Yes. While these may vary from country to country, the basic idea is the same. You’ll want to:
  • Register your business with the local government and acquire an employer identification number.
  • Obtain a business license.
  • Register with your local labor department.
  • Prepare all necessary paperwork to hire an employee and provide verification to the government that they’re eligible for work.
  • Set yourself up with a payroll service to ensure you make all payments to employees and the government on time.
To be on the safe side, review the guidelines provided by your local government for small business owners to make sure you cover all your bases.

Where Do You Find Candidates?

The first place to start is by asking for referrals from people you trust and who also understand your work style and personality well. If you’re unable to find candidates through that channel, you’ll find them in a variety of locations around the web:
  • Your favorite Facebook or LinkedIn groups
  • Professional job boards like Indeed
  • Freelancer marketplaces like Guru or Toptal
Or you can post the job description on your website, optimize it for search or paid ads, and let them find you.

How Do You Vet Job Candidates?

For starters, you don’t need to interview everyone that applies to the position. However, you do need a system that enables you to quickly vet each candidate:
  1. Confirm that they follow all instructions in the job description/application.
  2. Review their resume and make sure they have all the qualifications you require.
  3. Have a look at their portfolio and verify the quality is at the desired level.
  4. Scan their social media profiles to make sure there’s nothing there that indicates they’d be unprofessional and, as a consequence, harm your business.
Once you’ve narrowed down the pool of candidates, schedule video calls with the remaining few. This gives you a chance to see if they know how to use basic technology, if they’re punctual, how their personality jibes with your own, as well as to make sure their goals and interests align with your company’s. You should then talk to the references provided by the candidates you’re interested in. This final step will help you determine who is best-suited to the position.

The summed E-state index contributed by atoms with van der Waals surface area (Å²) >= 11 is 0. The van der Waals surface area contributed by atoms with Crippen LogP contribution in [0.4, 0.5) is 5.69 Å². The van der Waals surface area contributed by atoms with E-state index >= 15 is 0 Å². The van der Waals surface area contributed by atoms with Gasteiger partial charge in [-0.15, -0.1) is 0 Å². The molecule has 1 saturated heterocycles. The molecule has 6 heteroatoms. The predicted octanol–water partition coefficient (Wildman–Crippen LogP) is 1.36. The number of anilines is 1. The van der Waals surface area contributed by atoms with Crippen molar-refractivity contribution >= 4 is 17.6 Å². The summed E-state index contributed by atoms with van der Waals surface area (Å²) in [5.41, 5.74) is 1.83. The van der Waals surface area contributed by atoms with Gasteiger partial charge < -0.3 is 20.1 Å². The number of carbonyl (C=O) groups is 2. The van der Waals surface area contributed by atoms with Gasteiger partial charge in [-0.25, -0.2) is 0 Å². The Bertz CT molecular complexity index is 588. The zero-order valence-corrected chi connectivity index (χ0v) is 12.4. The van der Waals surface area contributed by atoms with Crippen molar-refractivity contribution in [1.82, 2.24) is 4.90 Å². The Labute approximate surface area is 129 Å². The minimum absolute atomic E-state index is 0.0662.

How Do You Onboard New Hires?

Before you send an offer letter, contract, and tax forms to your new hire, make sure your business is ready to bring them on.
  • Create an employee handbook with information about your business, mission, values, information on holidays and time off, payment schedules, and general company rules and expectations.
  • Aggregate the process documentation you’ve developed for yourself and store it in a well-organized repository for employee training and future reference.
  • Create a training program and schedule it with a mix of written, video, and hands-on learning experiences.
  • Set up a “toolbox” for them that includes all of the software and login information they need to get moving.
  • Set them up in your project management system and create a checklist of onboarding tasks to get them acquainted with your system before they start working.
When you’re sure everything is in order, send them a welcome email and packet, and get them started!

Congratulations on Hiring Your First Employee

Hiring someone is going to change your business — hopefully, for the better. Just do your due diligence and make sure they’re the perfect fit for the role as well as for you. Then, give them all the tools they need to hit the ground running. If you can prepare them for success, they’ll have no problem contributing to your own. Featured image via DepositPhotos.

Suzanne Scacca

Suzanne Scacca is a freelance writer by day, specializing in web design, marketing, and technology topics. By night, she writes about, well, pretty much the same thing, only those stories are set under strange and sometimes horrific circumstances.